Ambry Genetics study shows that performing both RNA and DNA testing is more effective at finding patients with hereditary breast cancer than DNA analysis by itself.
A study conducted by clinical genetic testing laboratory Ambry Genetics has found that conducting RNA and DNA testing concurrently is more effective at identifying hereditary cancer risk –– in the form of more mutations –– than performing just DNA testing by itself.
The intent with combined DNA and RNA testing is to overcome the limitations of DNA testing, which does not cover major portions of DNA, can fail to identify errors that can increase risk, and can be inconclusive. By conducting both DNA and RNA testing, more information is obtained about DNA mutations.
In this specific study, the company evaluated results for 746 patients with breast cancer that had received its +RNAinsight™ RNA next-generation sequencing test paired with its hereditary cancer DNA genetic testing for hereditary cancer risk.
The researchers looked at 16 hereditary breast and/or ovarian cancer genes. Five patients with breast cancer were identified to have mutations that would have not been detected with DNA testing alone. The paired testing was also found to reduce the number of inconclusive results.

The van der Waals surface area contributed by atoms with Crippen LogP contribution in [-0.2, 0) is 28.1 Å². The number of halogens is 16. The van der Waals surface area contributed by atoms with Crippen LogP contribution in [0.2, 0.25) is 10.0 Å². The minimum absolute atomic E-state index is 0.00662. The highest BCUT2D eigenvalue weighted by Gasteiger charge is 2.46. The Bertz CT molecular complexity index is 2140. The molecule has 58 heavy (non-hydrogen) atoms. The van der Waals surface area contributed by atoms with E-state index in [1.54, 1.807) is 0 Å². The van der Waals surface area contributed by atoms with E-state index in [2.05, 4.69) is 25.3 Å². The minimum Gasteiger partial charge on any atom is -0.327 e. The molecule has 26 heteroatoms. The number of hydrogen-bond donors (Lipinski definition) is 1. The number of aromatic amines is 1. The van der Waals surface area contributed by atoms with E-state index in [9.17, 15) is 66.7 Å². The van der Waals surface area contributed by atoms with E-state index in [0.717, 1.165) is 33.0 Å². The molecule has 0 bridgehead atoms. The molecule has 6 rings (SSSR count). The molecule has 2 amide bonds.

According to Holly LaDuca, senior manager of Ambry's clinical affairs research, the more accurate results provided by the company’s +RNAinsight test enable clinicians to be better informed and offer enhanced patient care.
Emilie is responsible for strategic content development based on scientific areas of specialty for Nice Insight research articles and for assisting client content development across a range of industry channels. Prior to joining Nice Insight, Emilie worked at a strategy-based consulting firm focused on consumer ethnographic research. She also has experience as a contributing editor, and has worked as a freelance writer for a host of news and trends-related publications